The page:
British folk-rock band Mumford & Sons, blues-rock duo the Black Keys, and the pop band fun. won big at the Grammy Awards on Sunday, where no single act emerged as a dominant force.
Mumford & Sons won album of the year for its strummy sophomore release, “Babel.” Fun. took home best new artist and song for “We Are Young,” its collaboration with Janelle MonŠe.
The Belgian-Australian singer Gotye and R&B singer Frank Ocean were also significant winners at the 55th annual Grammys in Los Angeles.
“I don’t know what I was thinking when I wrote this song,” fun.’s Nate Ruess, 30, said in accepting the golden gramophone for best song. “If you’re watching in HD, you can see our faces, and you can see that we’re not very young.”
Gotye, born Wouter De Backer, won record of the year for his hit “Somebody That I Used to Know” and accepted with the singer Kimbra, who is featured on the song. Better still for Gotye, the award was presented by Prince, who said: “Ooh, I love this song.”
Dan Auerbach and Patrick Carney of the Black Keys won three awards, best rock album for “El Camino” and rock performance and song for “Lonely Boy.” Auerbach also won as best producer.
Like a shuffling iPod, the telecast jumped among genres and styles. A country performance by Miranda Lambert and Dierks Bentley gave way to a tribute to late “American Bandstand” host Dick Clark by Grammy host LL Cool J, who introduced R&B singer Miguel and rapper Wiz Khalifa, who gave the award for country song to Carrie Underwood.
Ocean’s “Channel Orange” captured urban contemporary album. He picked up another award for his role in writing Jay-Z and Kanye West’s “No Church in the Wild,” but was shut out in the three major categories for which he was nominated.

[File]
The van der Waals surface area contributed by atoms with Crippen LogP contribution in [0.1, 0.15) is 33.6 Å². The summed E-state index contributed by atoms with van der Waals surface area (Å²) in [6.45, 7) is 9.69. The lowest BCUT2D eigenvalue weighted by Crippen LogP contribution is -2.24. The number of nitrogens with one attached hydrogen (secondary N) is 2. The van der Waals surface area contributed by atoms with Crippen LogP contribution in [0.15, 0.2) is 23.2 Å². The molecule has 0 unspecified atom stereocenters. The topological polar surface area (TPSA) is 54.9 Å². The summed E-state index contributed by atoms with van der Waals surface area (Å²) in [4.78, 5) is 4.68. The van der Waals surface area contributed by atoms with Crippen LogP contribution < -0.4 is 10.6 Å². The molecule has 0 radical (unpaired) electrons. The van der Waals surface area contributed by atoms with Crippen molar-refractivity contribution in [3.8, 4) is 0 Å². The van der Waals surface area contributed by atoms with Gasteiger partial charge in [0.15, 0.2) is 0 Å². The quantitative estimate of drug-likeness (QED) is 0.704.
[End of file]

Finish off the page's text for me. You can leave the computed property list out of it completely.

In the urban contemporary category, Ocean went up against Chris Brown, weeks after the two had a dustup in a Los Angeles parking lot. To cap off a bad weekend for Brown, who crashed his Porsche into a wall Saturday while he said he was fleeing from paparazzi, Ocean won the face-off, with “Channel Orange” topping “Fortune.”
Other multiple winners, unsurprisingly, included West and Jay-Z, who won three awards, including best rap song and performance for “N****s in Paris.”
More surprising among the multiple-award-winners was jazz pianist Chick Corea, who won best improvised solo for “Hot House,” with Garry Burton, and best instrumental composition. Carrie Underwood also won two, for country solo performance and country song, for “Blown Away.”
The most anticipated performance of the night came from Justin Timberlake, the ‘N Sync-er-turned-actor, who in March will release his first album in seven years, “The 20/20 Experience.”
Timberlake wore evening dress for the single “Suit & Tie” and showed off a fine falsetto as Jay-Z joined him and as the TV screen went black-and-white, to ensure that everyone understood how retro-classy it was.
More smoking than that was the Black Keys performance, in which the Akron, Ohio, duo were joined by members of New Orleans’ Preservation Hall Jazz Band and Dr. John, in full Night Tripper regalia.
Better still was a tribute to late Band singer and drummer Levon Helm that featured Elton John, Mavis Staples, Zack Brown, Brittany Howard of Alabama Shakes and Mumford & Sons, all taking turns singing spirited verses of “The Weight.”
“American Idol” alum Kelly Clarkson was another big winner, garnering best pop vocal album for “Stronger.” Clarkson was charmingly excited in her acceptance speech, shouting out to R&B singer Miguel: “I don’t know who you are, but we need to sing together. That was the sexiest thing I ever heard.”
Taylor Swift, who opened the show with an Alice in Steampunk take on her revenge song “We Are Never Ever Getting Back Together,” won a trophy for best song for visual media for “Safe & Sound,” performed with the Civil Wars in “The Hunger Games.”
Lifetime Achievement Grammys were given to Ravi Shankar, the Temptations, Carole King, Lightnin’ Hopkins, Patti Page, Glenn Gould, and Charlie Haden.